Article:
UPDATE, 1 p.m.: The National Hurricane Center reports Rina’s maximum winds have weakened to 85 mph. Its eyewall has collapsed on the south side and it’s now a Category 1 hurricane.
From 12:27 p.m.: Bearing down on the east coast of the Yucatan Peninsula, Hurricane Rina may have reached its maximum intensity as a strong category 2 hurricane. The National Hurricane Center is no longer forecasting strengthening and the season’s sixth hurricane has probably just missed becoming the fourth major (category 3 or higher) hurricane.
Currently about 200 miles south-southeast of Cozumel, Rina’s maximum winds are estimated to be around 110 mph by the National Hurricane Center (NHC). It’s moving west-northwest at 5 mph. Hurricane warnings wrap around the point of the Yucatan peninsula in Mexico, extending from north of Punta Gruesa (on its southeast side) to San Felipe (on its northwest side)
Appearing somewhat ragged on satellite imagery, Rina is probably starting to weaken about 24 hours away from dealing a blow to the Mexican resort destinations of Cozumel and Cancun.
“Much like we’ve anticipated, I really think the dry air has done a number on Rina,” said Capital Weather Gang’s tropical weather expert Greg Postel. Postel believes Rina’s peak winds may have already dropped down to 100 mph. And the NHC admits its estimate of 110 mph “could be generous.”
From NASA: External cameras on the International Space Station captured views of Hurricane Rina at 2:39 p.m. EDT on Oct. 25, 2011, as the complex flew 248 miles over the Caribbean Sea east of Belize.
Computer model guidance indicates Rina should make landfall Thursday on the Yucatan’s east coast. By that time, additional weakening is possible. In addition to dry air, Rina is also starting to encounter an increase in hostile wind shear and a decrease in sea surface temperatures.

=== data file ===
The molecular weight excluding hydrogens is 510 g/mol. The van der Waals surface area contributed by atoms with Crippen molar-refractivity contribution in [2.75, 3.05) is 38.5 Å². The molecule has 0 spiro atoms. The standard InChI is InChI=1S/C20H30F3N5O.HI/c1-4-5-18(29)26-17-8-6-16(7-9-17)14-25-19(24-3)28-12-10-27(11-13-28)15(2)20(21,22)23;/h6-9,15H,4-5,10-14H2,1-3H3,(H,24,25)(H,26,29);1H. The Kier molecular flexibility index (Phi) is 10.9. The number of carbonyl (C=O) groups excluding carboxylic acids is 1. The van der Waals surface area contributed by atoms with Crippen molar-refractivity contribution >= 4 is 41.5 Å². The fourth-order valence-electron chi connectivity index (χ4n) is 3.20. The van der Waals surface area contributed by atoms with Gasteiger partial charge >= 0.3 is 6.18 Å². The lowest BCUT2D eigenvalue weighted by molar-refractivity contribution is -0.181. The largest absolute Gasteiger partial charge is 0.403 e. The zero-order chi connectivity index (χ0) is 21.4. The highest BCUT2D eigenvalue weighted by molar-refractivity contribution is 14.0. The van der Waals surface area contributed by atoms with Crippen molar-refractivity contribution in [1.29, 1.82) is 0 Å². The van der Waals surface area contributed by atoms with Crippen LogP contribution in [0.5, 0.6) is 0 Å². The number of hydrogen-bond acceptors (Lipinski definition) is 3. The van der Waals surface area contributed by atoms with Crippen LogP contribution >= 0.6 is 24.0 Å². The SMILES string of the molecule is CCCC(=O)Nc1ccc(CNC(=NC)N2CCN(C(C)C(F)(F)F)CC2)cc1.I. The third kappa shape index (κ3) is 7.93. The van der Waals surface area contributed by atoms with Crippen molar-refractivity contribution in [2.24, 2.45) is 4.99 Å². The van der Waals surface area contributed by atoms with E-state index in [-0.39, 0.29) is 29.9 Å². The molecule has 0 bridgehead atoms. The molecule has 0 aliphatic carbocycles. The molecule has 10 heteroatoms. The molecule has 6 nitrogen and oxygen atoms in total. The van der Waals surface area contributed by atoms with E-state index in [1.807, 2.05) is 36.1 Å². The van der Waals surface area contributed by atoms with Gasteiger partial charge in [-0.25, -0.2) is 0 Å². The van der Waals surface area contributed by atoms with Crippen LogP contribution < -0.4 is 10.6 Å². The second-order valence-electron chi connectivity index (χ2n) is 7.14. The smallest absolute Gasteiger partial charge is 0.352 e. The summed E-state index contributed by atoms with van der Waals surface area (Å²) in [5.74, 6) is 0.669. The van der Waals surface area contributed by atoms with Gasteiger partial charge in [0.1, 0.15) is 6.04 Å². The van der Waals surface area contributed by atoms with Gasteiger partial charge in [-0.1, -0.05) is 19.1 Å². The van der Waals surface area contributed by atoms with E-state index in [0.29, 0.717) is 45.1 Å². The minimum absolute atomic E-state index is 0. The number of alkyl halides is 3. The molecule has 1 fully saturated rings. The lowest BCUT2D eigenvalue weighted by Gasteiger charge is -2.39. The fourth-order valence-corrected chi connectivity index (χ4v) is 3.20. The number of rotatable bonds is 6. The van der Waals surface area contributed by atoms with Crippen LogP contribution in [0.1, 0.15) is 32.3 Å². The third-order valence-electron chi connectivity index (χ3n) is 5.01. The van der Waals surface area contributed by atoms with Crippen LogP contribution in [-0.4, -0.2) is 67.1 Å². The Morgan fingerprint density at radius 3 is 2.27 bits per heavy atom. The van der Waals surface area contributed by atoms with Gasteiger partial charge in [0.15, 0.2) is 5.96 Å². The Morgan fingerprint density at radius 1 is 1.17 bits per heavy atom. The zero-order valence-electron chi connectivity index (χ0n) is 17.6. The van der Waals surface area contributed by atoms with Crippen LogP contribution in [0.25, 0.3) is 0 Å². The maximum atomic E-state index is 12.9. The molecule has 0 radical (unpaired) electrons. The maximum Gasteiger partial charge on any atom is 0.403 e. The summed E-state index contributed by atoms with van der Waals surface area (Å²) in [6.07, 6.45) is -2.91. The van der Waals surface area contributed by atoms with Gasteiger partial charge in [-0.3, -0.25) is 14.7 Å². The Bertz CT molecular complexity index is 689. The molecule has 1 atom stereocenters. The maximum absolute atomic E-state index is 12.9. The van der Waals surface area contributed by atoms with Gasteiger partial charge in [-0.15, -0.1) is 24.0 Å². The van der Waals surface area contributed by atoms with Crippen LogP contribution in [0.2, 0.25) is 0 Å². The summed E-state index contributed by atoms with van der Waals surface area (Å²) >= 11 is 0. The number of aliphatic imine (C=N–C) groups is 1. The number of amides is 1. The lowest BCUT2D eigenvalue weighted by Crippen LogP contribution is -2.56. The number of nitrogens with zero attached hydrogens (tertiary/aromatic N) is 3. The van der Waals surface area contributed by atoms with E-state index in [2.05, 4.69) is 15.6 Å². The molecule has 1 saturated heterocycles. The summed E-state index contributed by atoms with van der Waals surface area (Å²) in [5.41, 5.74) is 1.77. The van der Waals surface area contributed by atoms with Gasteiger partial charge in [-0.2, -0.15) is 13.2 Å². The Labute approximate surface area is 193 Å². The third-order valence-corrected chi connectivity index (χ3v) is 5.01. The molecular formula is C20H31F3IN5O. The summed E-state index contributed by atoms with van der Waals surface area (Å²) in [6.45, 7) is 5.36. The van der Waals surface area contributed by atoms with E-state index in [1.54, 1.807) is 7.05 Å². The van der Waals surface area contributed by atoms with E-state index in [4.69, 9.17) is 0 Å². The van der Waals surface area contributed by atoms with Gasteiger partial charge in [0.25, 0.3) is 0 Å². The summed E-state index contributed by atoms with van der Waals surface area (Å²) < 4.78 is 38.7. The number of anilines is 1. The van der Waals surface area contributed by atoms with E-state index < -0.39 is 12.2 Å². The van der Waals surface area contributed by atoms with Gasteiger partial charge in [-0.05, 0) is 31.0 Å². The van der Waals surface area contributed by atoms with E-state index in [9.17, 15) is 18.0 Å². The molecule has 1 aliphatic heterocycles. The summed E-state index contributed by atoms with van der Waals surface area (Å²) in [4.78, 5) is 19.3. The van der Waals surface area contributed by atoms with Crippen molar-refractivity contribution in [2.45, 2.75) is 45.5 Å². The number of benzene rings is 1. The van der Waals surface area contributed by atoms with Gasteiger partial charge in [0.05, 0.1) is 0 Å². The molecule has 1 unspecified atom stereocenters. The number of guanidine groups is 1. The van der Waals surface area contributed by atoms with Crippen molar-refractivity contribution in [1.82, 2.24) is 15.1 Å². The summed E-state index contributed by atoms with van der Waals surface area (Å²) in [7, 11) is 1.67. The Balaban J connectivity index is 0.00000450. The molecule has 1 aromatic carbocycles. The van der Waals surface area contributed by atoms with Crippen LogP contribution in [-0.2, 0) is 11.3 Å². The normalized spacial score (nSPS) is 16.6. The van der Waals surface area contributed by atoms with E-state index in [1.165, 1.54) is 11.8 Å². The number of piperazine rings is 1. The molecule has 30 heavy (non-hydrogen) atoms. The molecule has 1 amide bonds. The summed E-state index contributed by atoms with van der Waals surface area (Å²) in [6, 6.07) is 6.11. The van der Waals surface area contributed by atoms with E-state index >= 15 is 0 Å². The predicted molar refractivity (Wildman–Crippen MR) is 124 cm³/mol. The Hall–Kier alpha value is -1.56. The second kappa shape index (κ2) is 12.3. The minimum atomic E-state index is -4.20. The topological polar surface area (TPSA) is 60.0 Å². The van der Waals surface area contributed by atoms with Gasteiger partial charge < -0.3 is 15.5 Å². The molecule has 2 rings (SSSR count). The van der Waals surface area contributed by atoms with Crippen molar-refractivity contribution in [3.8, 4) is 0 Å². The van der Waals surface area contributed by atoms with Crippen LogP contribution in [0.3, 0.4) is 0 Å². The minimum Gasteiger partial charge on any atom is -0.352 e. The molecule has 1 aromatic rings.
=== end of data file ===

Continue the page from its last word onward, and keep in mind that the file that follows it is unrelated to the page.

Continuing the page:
Nevertheless, damaging winds, high surf, a storm surge, and torrential rains are likely as Rina moves ashore.
In terms of wind and storm surge, locations just to the north and northwest of the eyewall are likely to catch the brunt of the storm. This may be very close to Cozumel or just to its southwest. Fortunately, the radius of hurricane force winds is limited to about 25 miles from the center and may contract some as the storm weakens. So a rather confined area (if any) may have to contend with hurricane-force winds. The NHC predicts a dangerous storm surge of 5-7 feet above normal tide levels, just to the north of where the center comes ashore.
Flooding rain is a potential issue over a much larger area. Rina will move across the Yucatan slowly, dumping as much as 8-16 inches of rain. The computer
model simulation to the right indicates as many as 12-15 inches (30-40 cm) of rain could fall in just six hours as Rina nears the Mexican coast between 8 a.m. and 2 p.m. Thursday. Additional torrential rains are possible after that, especially to the north and northwest.
Ahead of the storm, CNN reports residents and tourists in Cancun are stocking up on supplies, water activities and fishing have been canceled, and that travel to Cozumel from the mainland will be suspended starting at 4 p.m. today:
“Our main concern is Cozumel and the Riviera Maya (the eastern coast of the Yucatan) because that’s where the hurricane is expected to hit first,” [Juan Gabriel] Granados [operation director for state civil protection] said. “All of the authorities are under alert. The army, the Marines and the Quintana Roo state police are also under alert.”
Rina’s fate after moving inland over the Yucatan is unclear. It may have already dissipated due to interaction with land and wind shear, or it may re-emerge over the southern Gulf of Mexico. If the latter occurs, there’s a small possibility it could move towards the Keys and South Florida - although unlikely at anything close to hurricane strength. As the NHC says “this is a low confidence forecast.”
We’ll continue to keep you posted.
Related: Hurricane Tracking Center